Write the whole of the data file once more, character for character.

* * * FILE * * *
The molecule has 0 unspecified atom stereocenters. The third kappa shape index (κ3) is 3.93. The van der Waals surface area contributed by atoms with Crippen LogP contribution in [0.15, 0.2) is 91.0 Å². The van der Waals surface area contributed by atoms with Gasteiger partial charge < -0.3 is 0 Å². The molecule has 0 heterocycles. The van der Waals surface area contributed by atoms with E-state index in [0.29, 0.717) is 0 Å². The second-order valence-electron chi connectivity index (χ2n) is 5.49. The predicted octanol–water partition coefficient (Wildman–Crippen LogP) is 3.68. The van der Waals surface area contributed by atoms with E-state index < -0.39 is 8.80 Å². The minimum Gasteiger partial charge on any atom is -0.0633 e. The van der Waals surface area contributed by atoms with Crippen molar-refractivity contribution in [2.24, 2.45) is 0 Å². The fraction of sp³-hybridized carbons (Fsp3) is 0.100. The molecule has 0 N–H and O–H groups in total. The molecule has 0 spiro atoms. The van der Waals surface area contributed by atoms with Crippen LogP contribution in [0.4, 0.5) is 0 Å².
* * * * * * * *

The molecule has 0 unspecified atom stereocenters. The third kappa shape index (κ3) is 3.93. The van der Waals surface area contributed by atoms with Crippen LogP contribution in [0.15, 0.2) is 91.0 Å². The van der Waals surface area contributed by atoms with Gasteiger partial charge < -0.3 is 0 Å². The molecule has 0 heterocycles. The van der Waals surface area contributed by atoms with E-state index in [0.29, 0.717) is 0 Å². The second-order valence-electron chi connectivity index (χ2n) is 5.49. The predicted octanol–water partition coefficient (Wildman–Crippen LogP) is 3.68. The van der Waals surface area contributed by atoms with E-state index < -0.39 is 8.80 Å². The minimum Gasteiger partial charge on any atom is -0.0633 e. The van der Waals surface area contributed by atoms with Crippen molar-refractivity contribution in [2.24, 2.45) is 0 Å². The fraction of sp³-hybridized carbons (Fsp3) is 0.100. The molecule has 0 N–H and O–H groups in total. The molecule has 0 spiro atoms. The van der Waals surface area contributed by atoms with Crippen LogP contribution in [0.4, 0.5) is 0 Å².